David Mugar, a Boston philanthropist and the man behind the annual Fourth of July Boston Pops Fireworks Spectacular, died Tuesday night at the age of 82.

“He was a Bostonian through and through, continually finding ways to give back to the community he loved," his family said in a statement. "He was humble and generous. Quietly doing good for others and always leading with his heart. The many gifts he gave to civic and cultural organizations across the city and the state were most often given in recognition and honor of his parents, our grandparents."

Mugar was the son of Star Market founder Stephen Mugar. He grew up in Watertown and Belmont.

As a boy, he was inspired by the 1952 film "The Greatest Show on Earth" and the circus manager portrayed by Charlton Heston — which led him to dream of bringing together large-scale events. In 1974, he and Boston Pops conductor Arthur Fielder brought that idea to life by re-imagining the Boston Pops Esplanade concerts. The new additions included cannon fire, area church bells and fireworks launched over the Charles River.

Annual attendance grew. And in 2003, Mugar worked with CBS to turn the concert into a nationally broadcast event.

"David had such a huge effect on this city, yet I suspect that many people don't know of him," said Keith Lockhart, current conductor of the Boston Pops. "He was always behind the scenes, but oh so important behind the scenes."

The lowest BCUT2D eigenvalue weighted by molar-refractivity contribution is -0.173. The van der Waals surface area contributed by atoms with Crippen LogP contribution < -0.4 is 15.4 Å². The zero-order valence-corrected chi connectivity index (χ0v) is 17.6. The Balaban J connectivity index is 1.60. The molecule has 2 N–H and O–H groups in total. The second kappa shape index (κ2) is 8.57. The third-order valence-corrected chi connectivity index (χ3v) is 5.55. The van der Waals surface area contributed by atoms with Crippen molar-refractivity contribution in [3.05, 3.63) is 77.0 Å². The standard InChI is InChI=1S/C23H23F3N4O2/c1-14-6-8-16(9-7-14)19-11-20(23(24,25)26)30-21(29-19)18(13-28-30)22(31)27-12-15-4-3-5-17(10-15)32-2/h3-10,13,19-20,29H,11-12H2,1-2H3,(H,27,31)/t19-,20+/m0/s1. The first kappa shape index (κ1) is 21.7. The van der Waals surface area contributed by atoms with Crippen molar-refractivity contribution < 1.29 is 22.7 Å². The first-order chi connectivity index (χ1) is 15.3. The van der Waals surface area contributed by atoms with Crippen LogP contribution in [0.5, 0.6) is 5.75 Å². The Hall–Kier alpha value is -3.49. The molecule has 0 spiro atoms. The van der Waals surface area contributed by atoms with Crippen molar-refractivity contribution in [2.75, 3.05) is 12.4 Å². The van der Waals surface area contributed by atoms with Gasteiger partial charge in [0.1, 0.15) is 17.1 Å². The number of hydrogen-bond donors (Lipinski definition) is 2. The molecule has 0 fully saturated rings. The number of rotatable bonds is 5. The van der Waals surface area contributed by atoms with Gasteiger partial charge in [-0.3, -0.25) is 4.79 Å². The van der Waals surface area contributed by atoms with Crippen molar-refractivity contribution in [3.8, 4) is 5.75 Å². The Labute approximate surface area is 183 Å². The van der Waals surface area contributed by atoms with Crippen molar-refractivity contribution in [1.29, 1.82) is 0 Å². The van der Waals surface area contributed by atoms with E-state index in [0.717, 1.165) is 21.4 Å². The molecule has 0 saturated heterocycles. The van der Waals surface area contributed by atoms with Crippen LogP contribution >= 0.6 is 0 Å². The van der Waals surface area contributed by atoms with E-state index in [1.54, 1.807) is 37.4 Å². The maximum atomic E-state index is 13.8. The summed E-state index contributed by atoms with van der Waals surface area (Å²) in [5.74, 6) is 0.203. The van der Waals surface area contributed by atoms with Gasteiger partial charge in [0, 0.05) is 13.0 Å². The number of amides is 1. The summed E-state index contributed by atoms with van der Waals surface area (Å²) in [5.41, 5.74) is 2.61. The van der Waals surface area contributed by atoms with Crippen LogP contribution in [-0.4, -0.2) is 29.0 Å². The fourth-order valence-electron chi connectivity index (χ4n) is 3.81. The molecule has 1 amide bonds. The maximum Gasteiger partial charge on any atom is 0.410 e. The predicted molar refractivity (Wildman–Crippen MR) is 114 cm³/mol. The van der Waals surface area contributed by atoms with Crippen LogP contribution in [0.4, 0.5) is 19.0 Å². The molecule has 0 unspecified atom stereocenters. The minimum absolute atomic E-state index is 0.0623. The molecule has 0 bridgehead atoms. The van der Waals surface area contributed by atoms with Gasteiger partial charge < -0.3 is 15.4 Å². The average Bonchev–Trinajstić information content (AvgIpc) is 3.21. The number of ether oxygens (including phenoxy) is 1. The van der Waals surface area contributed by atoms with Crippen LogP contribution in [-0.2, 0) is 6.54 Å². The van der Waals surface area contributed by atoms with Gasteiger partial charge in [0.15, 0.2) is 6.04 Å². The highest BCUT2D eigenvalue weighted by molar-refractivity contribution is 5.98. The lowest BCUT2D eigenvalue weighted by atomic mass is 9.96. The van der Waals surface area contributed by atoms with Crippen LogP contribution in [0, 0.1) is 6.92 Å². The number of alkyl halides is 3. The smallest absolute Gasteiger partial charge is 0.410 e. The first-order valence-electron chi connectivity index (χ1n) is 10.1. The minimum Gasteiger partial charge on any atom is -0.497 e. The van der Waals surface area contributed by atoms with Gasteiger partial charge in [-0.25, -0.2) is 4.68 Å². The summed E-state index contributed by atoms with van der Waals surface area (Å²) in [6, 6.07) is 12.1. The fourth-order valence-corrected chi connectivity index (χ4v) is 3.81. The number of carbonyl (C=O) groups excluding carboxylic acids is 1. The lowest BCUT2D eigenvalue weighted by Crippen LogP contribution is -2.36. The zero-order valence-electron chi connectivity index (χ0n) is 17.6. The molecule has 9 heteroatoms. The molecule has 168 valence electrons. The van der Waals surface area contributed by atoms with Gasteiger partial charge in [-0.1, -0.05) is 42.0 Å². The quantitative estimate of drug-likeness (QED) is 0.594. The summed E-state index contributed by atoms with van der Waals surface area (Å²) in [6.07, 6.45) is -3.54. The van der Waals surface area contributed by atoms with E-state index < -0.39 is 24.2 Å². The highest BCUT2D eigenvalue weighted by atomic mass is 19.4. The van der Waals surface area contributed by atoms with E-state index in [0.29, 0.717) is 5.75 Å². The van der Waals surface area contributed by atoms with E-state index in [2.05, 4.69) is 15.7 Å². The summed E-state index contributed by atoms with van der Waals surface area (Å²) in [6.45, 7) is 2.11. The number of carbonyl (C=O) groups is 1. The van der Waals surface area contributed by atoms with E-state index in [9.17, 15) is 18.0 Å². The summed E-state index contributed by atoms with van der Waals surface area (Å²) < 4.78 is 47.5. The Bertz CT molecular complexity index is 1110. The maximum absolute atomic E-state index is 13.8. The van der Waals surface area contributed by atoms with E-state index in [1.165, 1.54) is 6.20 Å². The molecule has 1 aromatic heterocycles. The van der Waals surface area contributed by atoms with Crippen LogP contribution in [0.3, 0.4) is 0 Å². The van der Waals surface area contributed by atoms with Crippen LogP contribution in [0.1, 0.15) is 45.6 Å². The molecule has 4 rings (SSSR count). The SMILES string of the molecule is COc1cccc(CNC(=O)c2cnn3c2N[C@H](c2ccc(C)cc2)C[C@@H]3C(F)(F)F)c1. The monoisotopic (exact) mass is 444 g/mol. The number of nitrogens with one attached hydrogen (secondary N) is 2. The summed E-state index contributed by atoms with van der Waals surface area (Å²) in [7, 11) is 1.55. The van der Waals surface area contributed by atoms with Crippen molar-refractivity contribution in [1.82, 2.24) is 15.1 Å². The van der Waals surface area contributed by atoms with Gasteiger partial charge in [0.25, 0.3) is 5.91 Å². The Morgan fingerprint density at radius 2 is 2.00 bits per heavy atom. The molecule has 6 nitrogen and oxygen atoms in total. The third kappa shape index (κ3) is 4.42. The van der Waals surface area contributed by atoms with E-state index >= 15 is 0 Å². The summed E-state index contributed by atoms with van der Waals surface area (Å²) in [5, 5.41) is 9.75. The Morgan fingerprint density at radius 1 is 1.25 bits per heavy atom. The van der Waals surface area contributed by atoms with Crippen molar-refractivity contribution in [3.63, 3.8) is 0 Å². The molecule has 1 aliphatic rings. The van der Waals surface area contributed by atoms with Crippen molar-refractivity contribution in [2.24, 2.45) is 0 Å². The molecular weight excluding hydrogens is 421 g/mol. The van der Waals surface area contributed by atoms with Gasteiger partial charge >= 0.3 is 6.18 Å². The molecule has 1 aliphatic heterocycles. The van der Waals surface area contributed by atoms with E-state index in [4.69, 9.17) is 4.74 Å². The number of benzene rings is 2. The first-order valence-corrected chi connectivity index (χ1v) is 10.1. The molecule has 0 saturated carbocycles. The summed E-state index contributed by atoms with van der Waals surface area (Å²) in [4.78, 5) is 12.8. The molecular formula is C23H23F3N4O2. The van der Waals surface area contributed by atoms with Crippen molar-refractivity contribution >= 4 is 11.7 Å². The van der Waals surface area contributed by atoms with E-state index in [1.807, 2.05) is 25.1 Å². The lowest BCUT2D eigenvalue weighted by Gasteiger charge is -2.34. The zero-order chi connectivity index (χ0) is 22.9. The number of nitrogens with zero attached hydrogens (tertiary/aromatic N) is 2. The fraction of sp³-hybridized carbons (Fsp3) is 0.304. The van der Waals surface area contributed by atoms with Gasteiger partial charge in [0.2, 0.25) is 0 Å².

Lockhart said Mugar was involved in the Boston Pops Fireworks Spectacular for more than four decades, up until the final years of his life, and that he had a hand in "everything from the distribution of the port-a-potties to the actual program and the fireworks afterwards."

Two grinning men have an arm around each other's shoulders, dressed on theme for the Fourth of July — Lockhart on the left is in an American flag collared top with a black bow tie and Mugar, right, has an American flag tie over his suit.
Keith Lockhart, left, and David Mugar, right, pose for a portrait in 1996.
Courtesy of Boston Symphony Orchestra

"When the dust and the last confetti had rained down on us and we were basking in the glow of another season, one of my favorite moments that would happen year after year is that he would show up outside my dressing room, stick his hand out, shake my hand and say 'Good job, kid' or words to that effect," Lockhart said.

Mugar also played a role in the city's New Year's Eve celebrations. In 1998, he founded the Mugar Family Fireworks event as part of Boston's First Night celebration.

A noted philanthropist, Mugar supported universities, hospitals and cultural organizations in the region. He was a life trustee of the Boston Symphony Orchesta, a member of the board of overseers for the Boston Landmarks Orchestra and a former trustee of GBH.

"Our Dad used the opportunity he was given to think imaginatively, act honestly, and make a difference to those most in need," his family said. "That is a legacy we will work hard to preserve. We love you Dad, and we will miss you.”